If you are reading this Q&A section answer it’s quite likely that you or your relative suffer from a cracked tooth. We wrote this bit to help you in the case of that scenario. But first things first: do not panic! Calm your nerves and learn your options, we’re here to help. Let’s begin!
Please note that this is not a full article regarding teeth cracks. To read more on causes, types, symptoms, diagnosis, and treatment of cracks head to the full article, that covers also topics such as complications, self-care, prevention and cost and outlook of treatments.
Is your cracked tooth a dental emergency?
If you have a cracked tooth you quite likely need to have it checked by a dentist, but in most cases, a broken or chipped tooth is not considered as dental emergency. However, there are some exceptions to this rule of thumb, and this Q&A answer is to help you decide whether it’s an emergency or a case for a normal scheduled dental appointment. Please keep in mind that in an emergency most dentists will help you on-demand, even without scheduled appointments and if it’s not their working hours you can still try dental offices with emergency care. When calling dental office try to be as clear as possible to help them assess what kind of treatment you may need – if possible take a photo of the damage and text it to them or send via e-mail.
So let’s start off with some questions:
- Is your tooth still in the socket or have you lost a tooth?
If your tooth is out of the socket (has fallen out of your mouth) this certainly is an emergency – an urgent one! Pick it up by the upper part called crown, never by the root – if possible try not to touch root at all. Then rinse it gently under running water (but do not try to clean or scrub it manually) and store in your own saliva, mild salt solution or milk. For transport, you can also try to put it back into the socket or if not possible in your mouth between your cheek and gums. If the tooth is cracked you may try to secure it by putting over it one of the following things: dental wax, dental filling material, a tea bag or even a sugar-free gum. But if you’re not confident about doing it just get to a dental office ASAP – in this scenario every second counts.
- Are you in pain? How severe is it? Is it constant or only when biting?
If a chipped or cracked tooth does not give you any sensations it’s likely you don’t have to rush to your dentist. On the other hand, pain is not a good sign – your tooth nerve may be damaged or there is a problem with one of your fillings. Constant pain requires over-the-counter pain relievers and scheduling dental visit within a few days. If pain is not constant you can also perform simple pulp vitality tests on your own like percussion test or thermal test.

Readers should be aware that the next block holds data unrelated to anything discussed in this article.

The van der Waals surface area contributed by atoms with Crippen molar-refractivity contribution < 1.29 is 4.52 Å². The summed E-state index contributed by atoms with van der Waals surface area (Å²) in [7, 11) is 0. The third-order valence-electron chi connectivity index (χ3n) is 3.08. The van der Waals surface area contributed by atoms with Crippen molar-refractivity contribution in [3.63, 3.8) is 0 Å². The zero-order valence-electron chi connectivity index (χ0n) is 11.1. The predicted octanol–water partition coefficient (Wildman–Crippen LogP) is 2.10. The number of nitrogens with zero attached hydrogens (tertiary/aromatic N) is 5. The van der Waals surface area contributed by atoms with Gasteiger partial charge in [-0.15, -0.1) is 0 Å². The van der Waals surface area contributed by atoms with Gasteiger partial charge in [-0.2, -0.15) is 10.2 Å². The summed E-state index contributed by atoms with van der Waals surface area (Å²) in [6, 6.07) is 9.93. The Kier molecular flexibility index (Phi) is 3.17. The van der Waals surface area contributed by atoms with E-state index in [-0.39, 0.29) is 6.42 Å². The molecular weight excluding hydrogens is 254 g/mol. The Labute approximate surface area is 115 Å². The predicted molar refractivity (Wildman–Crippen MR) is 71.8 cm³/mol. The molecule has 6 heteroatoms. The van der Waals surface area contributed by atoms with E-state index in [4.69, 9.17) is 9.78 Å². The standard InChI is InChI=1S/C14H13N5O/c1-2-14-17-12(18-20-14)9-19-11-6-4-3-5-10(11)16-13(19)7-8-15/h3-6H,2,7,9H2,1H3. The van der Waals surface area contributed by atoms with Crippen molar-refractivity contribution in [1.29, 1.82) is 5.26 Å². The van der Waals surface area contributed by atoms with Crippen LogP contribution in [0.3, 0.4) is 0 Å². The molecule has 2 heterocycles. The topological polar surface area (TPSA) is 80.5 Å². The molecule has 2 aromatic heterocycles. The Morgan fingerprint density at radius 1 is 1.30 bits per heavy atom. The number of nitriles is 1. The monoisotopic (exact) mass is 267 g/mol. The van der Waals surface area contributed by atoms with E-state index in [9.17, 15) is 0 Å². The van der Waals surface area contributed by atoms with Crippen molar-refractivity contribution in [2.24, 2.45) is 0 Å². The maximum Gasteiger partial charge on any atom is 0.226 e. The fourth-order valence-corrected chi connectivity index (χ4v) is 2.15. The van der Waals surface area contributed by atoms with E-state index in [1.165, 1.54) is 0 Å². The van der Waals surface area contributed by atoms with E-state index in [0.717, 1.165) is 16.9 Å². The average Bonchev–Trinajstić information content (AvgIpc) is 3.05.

- Do you have heat or cold sensitivity?
Another not so good sign.
- Do you have loose teeth?
A loose tooth, even if it’s without any pain, is a serious problem. On the other hand, if you lose a part of the restoration like a filling, a veneer or a crown and it does not hurt it can probably wait for a few days.
- Do you have an infection or is there any swelling?
Serious infection or an abscess in your mouth can be life-threatening so treatment should not wait. Check for symptoms of an abscess such: swelling, bumps or knots on the gums, high fever or swelling around the face.
- Are you bleeding from the mouth?
This is a potential emergency – see the dentist as soon as possible especially if the bleeding is excessive and won’t stop without your intervention.
Some extra tips:
- When considering pain relievers do not take aspirin, as it may increase bleeding by dilluting blood.
- If your tooth has fallen out never let the tooth become dry – this can lead to damage.
- To avoid these kinds of situations in the first place: wear a mouthguard when participating in contact/risky sports, avoid chewing ice and hard objects like popcorn kernels or hard candy and never use your teeth to cut or open packages or things.
- Purchase Save-A-Tooth or similar emergency tooth preservation kit (in advance of any accidents) and add it to your first aid kit.
The bottom line:
If you have a cracked tooth it should be always inspected by your dentist. To decide how urgent this appointment should be you need to assess your situation by answering a series of questions listed above and decide on your own using our recommendations.
This article is a part of our Q&A series in which we give detailed answers to our readers' questions. Have a question? Don't hesitate and send it to us to get a detailed answer!
This Q&A series article is complete and was last updated on January 15, 2020.